Monday, June 7, 2010

Old Buck

Of the many remarkable aspects of the career of the doo-wop legend Buck Ram, perhaps the most remarkable was that his name was really Buck Ram. Well, not exactly, but he was born Samuel Ram to Jewish immigrant parents in Chicago. He was an overachiever who graduated from high school at the age of 15 and eventually finished law school as well, but his heart was in the music business. Although young Buck couldn't sing and could barely play an instrument, he found his niche as a songwriter and manager. He wrote a poem called "I'll Be Home for Christmas," which later became a massive hit for Bing Crosby.

Or maybe not. "I'll Be Home for Christmas" was recorded in time for the 1943 holiday season, and credited to Kim Gannon and Walter Kent, but once it hit big, Buck Ram claimed he had actually written the lyrics. He said that sometime earlier, he had shown the lyrics (supposedly written when he was a teenager) to some guys in a bar, then was shocked when those lyrics turned out to be the basis of Der Bingle's single. Ram had indeed copyrighted the lyrics to a song called "I'll Be Home for Christmas (Tho' Just in Memory)" back in 1942, but according to Wikipedia, it bore little resemblance to the standard we know today. Honestly, I have no idea what the truth is, but Buck's story sounds a little fishy to me. Whatever happened there, Ram ended up with a songwriting credit on later pressings.

Note what year we're in here: Buck Ram was already 36 years old in 1943. He claims to have arranged charts for the likes of Count Basie and Duke Ellington, but his primary business seems to have been managing C&W and R&B vocal groups. Then, in 1951, Ram decided to merge his songwriting and managerial talents by organizing a group for the express purpose of performing his songs. The Platters existed before Ram took their reins, but he ordered several personnel changes and hired new lead singer Tony Williams. They cut seven singles for the L.A. label Federal Records, but they all stiffed. Federal considered one of Ram's songs, "Only You," not good enough to release.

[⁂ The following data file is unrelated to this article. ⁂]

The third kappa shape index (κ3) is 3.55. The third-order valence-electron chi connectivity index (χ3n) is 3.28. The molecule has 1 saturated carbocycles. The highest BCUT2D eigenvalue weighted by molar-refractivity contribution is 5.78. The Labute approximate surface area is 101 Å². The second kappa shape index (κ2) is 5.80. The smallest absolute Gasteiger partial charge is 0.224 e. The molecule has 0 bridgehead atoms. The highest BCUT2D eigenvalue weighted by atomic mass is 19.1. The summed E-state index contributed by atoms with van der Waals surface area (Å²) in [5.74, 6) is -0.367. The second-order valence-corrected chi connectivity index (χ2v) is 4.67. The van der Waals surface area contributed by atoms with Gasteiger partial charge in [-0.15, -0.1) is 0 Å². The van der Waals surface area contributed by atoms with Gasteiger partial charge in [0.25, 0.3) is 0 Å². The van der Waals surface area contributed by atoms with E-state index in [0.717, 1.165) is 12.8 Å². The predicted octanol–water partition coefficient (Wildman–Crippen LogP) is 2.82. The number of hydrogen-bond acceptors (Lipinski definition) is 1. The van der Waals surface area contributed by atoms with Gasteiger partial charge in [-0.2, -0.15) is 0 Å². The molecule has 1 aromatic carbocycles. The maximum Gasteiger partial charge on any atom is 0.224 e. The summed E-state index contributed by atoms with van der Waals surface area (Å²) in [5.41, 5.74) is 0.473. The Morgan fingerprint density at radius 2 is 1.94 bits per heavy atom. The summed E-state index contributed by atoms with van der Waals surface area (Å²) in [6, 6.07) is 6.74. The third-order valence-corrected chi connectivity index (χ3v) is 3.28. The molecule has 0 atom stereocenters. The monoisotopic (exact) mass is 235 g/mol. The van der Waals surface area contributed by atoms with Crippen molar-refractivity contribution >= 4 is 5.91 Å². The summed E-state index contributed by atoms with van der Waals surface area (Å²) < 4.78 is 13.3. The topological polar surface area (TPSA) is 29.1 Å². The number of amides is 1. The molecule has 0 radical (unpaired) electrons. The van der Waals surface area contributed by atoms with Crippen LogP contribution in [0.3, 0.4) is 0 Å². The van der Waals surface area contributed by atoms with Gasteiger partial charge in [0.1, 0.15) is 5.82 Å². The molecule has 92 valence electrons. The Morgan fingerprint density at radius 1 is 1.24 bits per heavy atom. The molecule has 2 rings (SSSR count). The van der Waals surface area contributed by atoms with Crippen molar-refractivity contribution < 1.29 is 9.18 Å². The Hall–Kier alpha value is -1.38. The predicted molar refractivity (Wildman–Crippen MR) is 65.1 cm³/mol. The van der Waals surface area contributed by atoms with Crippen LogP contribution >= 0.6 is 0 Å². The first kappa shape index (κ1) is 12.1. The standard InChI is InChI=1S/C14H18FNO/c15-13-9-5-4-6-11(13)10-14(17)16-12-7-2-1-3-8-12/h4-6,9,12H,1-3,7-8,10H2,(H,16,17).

But because of Ram's managerial skills, the Platters were a successful, profitable group on the touring circuit, and the Penguins, coming off their smash "Earth Angel," asked Ram to manage them as well. Since Ram now had an actual hitmaking group on his hands, he got both them and the Platters signed to Mercury, and had the Platters re-record "Only You" (with something called "Bark, Battle and Ball" on the B side). The new version, which came out in the summer of 1955, was a huge hit, going to Number One on the R&B charts and Number Six on the Hot 100. Their follow-up single, "The Great Pretender," also written by Buck Ram (in the bathroom at the Flamingo in Las Vegas, no less), went all the way to Number One in February of 1956. Buck Ram was 48 years old.

It astonishes me that someone that old could have been so deeply involved in creating rock & roll. I've done this coming from the other side, but consider: Buck Ram was older than Benny Goodman. He was older than Perry Como. He was older than Louis Prima. The man was born in ought-seven, for pity's sake. While Frank Sinatra, who was eight years his junior, was busy denouncing rock & roll and music for cretins, Buck Ram was busy inventing it.

Ram would go on to write "Twilight Time," "The Magic Touch," and several other hits. In the first 50 years of BMI, he was one of the top five songwriters in terms of airplay, alongside Paul McCartney, Paul Simon, Kris Kristofferson, and Jimmy Webb. (Kris Kristofferson? Really? I would never had guessed he had that many hits.) He also got involved in many lawsuits over the ownership of the Platters name, resulting in a group calling itself the Buck Ram Platters, and frankly, I'm not interested in that.

Buck Ram died on the first day of 1991, at the age of 83. Of all the people involved in the creation of rock & roll, he was almost certainly the oldest.

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